As we walked the stairs and halls of CNN, one of the top stories was about who our President-elect will nominate as the next Secretary of State, the foremost ambassador of the United States.  As pundits debated whether it will be Mitt Romney, Rudy Giuliani, David Petraeus, or Bob Corker, I was struck by 2 Corinthians 5:20, where the apostle Paul says, “we are therefore Christ’s ambassadors, as though God were making his appeal through us.”

Thinking about this verse, several different reflections came to mind.  It was something that I skipped over countless times, but Paul purposefully uses the word “ambassador” and not “diplomat.”  While there is a lot of overlap, there remains a substantive difference between the meaning of the two words.  Whereas a diplomat is a person who represents a government in another country, an ambassador is the foremost person who represents a government in another country.

It is in that subtle difference, the view of my role as God’s ambassador has changed.  Before, I thought of myself merely as one of God’s representatives in this world.  However, that is not the case.  I am God’s foremost representative to the places He has sent me:  my work, my neighborhood, and my friends & family.  Again, to all of these, I am not a representative of God, I am God’s foremost representative.

Finally, realizing I am God’s ambassador to the particular people I come into contact each day, it has me wonder – am I being a good ambassador for God?  Unlike the pundits discussing the loyalty of one potential Secretary of State versus the resume of another possible Secretary of State, have I been a true Christian – someone who is Christ-like – to those around me?  Have I prayed for this country’s leader whom I supported?  Have I prayed for this country’s leader whom I did not support even though God is the one who raised those leaders?  Have I spread a fake news article on Facebook despite being called to both rejoice and dwell on the truth?  In the midst of debating substantive policy considerations, have I descended into demagoguery and ad hominem attacks?  Have I been blinded by the politics of parties in America and forgotten about the Kingdom I am an ambassador for?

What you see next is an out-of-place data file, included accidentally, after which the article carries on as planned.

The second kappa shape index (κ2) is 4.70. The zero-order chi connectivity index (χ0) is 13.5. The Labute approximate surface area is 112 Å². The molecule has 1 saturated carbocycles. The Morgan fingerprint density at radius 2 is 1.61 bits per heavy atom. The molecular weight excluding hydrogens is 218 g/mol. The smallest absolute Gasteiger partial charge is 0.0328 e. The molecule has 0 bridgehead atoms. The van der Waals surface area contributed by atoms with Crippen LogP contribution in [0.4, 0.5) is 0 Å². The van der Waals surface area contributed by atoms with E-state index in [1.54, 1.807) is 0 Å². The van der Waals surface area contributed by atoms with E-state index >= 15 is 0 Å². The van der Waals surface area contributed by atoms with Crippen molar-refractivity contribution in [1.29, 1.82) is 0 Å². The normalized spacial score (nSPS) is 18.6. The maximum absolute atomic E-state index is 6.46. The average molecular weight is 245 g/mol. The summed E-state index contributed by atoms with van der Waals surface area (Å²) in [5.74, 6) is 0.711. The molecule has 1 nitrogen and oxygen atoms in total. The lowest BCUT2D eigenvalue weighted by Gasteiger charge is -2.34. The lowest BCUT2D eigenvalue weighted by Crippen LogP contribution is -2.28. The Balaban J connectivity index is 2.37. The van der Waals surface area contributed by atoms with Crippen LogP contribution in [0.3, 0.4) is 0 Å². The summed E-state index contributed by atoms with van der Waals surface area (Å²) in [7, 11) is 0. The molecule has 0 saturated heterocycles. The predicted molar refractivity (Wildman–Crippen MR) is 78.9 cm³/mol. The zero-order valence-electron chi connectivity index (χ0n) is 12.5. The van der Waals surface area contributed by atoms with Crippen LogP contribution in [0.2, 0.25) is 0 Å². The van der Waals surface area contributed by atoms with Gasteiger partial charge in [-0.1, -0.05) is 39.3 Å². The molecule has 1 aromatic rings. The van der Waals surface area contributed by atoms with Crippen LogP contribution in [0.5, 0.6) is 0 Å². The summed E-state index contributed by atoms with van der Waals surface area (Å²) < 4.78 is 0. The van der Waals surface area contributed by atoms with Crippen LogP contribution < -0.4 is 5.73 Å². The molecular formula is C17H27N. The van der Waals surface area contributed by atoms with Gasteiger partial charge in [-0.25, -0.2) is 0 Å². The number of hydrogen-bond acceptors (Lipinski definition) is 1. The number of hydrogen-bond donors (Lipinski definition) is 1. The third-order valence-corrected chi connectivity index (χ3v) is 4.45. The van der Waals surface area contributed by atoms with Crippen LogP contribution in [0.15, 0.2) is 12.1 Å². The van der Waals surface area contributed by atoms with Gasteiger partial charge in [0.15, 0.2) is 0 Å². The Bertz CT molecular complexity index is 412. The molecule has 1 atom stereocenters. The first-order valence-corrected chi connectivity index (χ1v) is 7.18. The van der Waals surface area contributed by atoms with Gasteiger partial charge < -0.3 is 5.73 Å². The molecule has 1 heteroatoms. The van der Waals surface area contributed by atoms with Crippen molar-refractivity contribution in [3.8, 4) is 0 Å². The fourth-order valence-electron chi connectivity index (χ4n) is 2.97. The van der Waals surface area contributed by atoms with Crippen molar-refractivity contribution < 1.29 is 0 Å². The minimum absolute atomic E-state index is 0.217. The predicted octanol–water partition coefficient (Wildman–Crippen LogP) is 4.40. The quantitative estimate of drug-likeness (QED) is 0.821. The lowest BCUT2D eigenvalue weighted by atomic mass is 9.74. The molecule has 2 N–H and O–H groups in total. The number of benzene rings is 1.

Even though we are 7 weeks from a new administration in Washington, the Kingdom of God has come near, and I am its ambassador.

World Communion Sunday – October 2, 2016

Refugee camp in Aleppo. Photo by IHH Humanitarian Relief Foundation

Refugee camp in Aleppo. Photo by IHH Humanitarian Relief Foundation

 

It’s hard for us to imagine what it means to leave your home with only what you can carry or is necessary. It’s hard for us to comprehend not knowing where your next meal will come from for yourself or your family. It’s hard for us to understand bombings and the physical violence of war where we live.

This Sunday’s Love Feast will be part of  our morning worship. With Syria and its suffering so much in the news, we’ll try to make connections as we mark World Communion Sunday.

Join us as we bear witness to people suffering around the world especially remembering those in Syria. We will humbly do a foot washing and offer communion to each other and share food.  Our love feast meal will be a simple Syrian rice dish with sides of yogurt, almonds and dried fruit.

Join us in prayer and love.

University Park Church of the Brethren
4413 Tuckerman St., University Park, Maryland

Morning worship begins at 10:50am

All are welcome!